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Me Fecit (MEF 4)

Making and Marketing: Studies of the Painting Process in Fifteenth- and Sixteenth-Century Netherlandish Workshops

M. Faries (ed.)
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VIII+279 p., 149 b/w ill. + 45 colour ill., 210 x 297 mm, 2006
ISBN: 978-2-503-51605-9
Languages: English
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Retail price: EUR 85,00 excl. tax
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Online content: http://dx.doi.org/10.1484/M.MEF-EB.6.09070802050003050106000509
"Much more than just another volume of “technical studies,” Making and Marketing makes a significant contribution to our expanding knowledge about the painting processes followed by Netherlandish artists, and to our understanding of late Medieval and Renaissance workshop practice." (Nancy E. Zinn, in: HNA Review of Books)

This volume is about Netherlandish workshop practice from the late fifteenth century to the 1560s.   Some articles present the results of new technical studies that are comprehensive in nature, revealing the inter-relationship between prints and painting practices, modes of collaboration, shifts in procedure, the development and use of shop models, and the impact of international commerce. Others present new documentary evidence and new methods of historical statistics revealing trends in workshop size, career trajectories, and immigration.  The essays have been collected around the theme of a session on workshop practice organized by Molly Faries for the 2002 Historians of Netherlandish Art International Conference held in Antwerp.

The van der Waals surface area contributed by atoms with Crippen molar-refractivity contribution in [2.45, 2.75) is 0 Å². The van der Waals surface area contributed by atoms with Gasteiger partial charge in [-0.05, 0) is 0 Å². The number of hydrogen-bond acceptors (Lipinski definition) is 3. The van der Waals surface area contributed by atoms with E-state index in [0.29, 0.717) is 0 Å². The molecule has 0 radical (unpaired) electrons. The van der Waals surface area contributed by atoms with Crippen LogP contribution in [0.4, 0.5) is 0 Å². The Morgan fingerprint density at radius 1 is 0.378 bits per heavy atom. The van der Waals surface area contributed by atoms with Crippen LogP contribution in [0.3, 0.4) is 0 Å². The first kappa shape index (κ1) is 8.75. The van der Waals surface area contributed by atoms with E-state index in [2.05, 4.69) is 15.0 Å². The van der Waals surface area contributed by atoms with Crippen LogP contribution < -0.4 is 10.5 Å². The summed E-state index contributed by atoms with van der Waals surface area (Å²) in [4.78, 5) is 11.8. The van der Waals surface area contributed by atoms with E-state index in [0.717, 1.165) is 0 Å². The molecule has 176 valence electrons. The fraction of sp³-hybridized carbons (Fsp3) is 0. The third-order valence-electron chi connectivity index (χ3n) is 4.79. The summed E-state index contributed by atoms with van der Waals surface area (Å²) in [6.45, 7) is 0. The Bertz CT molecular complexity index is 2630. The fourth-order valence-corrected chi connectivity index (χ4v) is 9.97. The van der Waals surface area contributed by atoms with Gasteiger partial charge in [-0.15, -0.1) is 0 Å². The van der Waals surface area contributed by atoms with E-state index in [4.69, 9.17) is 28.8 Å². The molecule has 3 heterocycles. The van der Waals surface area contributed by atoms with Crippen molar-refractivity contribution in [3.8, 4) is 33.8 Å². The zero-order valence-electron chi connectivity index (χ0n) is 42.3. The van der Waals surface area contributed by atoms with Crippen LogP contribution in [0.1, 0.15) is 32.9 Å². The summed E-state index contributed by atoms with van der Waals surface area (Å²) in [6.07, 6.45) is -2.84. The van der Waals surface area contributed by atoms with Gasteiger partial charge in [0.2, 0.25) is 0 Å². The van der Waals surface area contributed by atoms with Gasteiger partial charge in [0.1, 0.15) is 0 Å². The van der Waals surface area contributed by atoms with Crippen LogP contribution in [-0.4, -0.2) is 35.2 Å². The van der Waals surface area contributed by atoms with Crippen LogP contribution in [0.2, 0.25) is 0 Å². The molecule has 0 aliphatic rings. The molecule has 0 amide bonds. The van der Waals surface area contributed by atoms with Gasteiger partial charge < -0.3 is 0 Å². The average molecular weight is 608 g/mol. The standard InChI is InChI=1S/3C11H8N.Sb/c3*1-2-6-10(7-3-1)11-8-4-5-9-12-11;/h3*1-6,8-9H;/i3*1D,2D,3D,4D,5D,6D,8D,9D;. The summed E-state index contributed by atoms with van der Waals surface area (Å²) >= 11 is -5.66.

Table of Contents:

Molly Faries, ‘Making and Marketing: Studies of the Painting Process’;

Micha Leeflang, ‘The Saint Reinhold Altarpiece by Joos van Cleve and his Workshop: New Insights into Albrecht Dürer’s Influence on the Working Process’;

Ron Spronk and Catharina van Daalen, ‘Two Scenes from the Passion at the Harvard Art Museums: a Tale of Two Antwerp Workshops?’;

Daantje Meuwissen, ‘A Painter in Black and White: the Symbiotic Relationship between the Paintings and Woodcuts of Jacob Cornelisz. van Oostsanen’;

Anne H. van Buren, ‘Collaboration in Manuscripts’;

Maryan Ainsworth, ‘Romanism as a Catalyst for Change in Bernard Van Orley’s Workshop Practices’;

Linda Jansen, ‘Shop Collaboration in the Painting of Background Landscapes in the Workshop of Pieter Coecke van Aelst’;

H. Verougstraete and R. Van Schoute, ‘Copies, Pastiches, and Forgeries after Bosch’;

Margreet Wolters, ‘Creativity and Efficiency: Joachim Beuckelaer’s Use of Patterns and Models’;

Maria Galassi, ‘Jan Massys and Artistic Relationships between Antwerp and Genoa during the Sixteenth Century’;

Liesbeth Helmus, ‘Journeymen and Servants: Sixteenth-century Employment Contracts with Painters from the Netherlands’;

Maximiliaan P.J. Martens and Natasja Peeters, ‘Artists by Numbers: Quantifying Artists’ Trades in Sixteenth-century Antwerp’

Interest Classification:
Fine Arts & Performing Arts
Painting
Medieval painting
Renaissance painting

This publication is also distributed by: ISD, Marston
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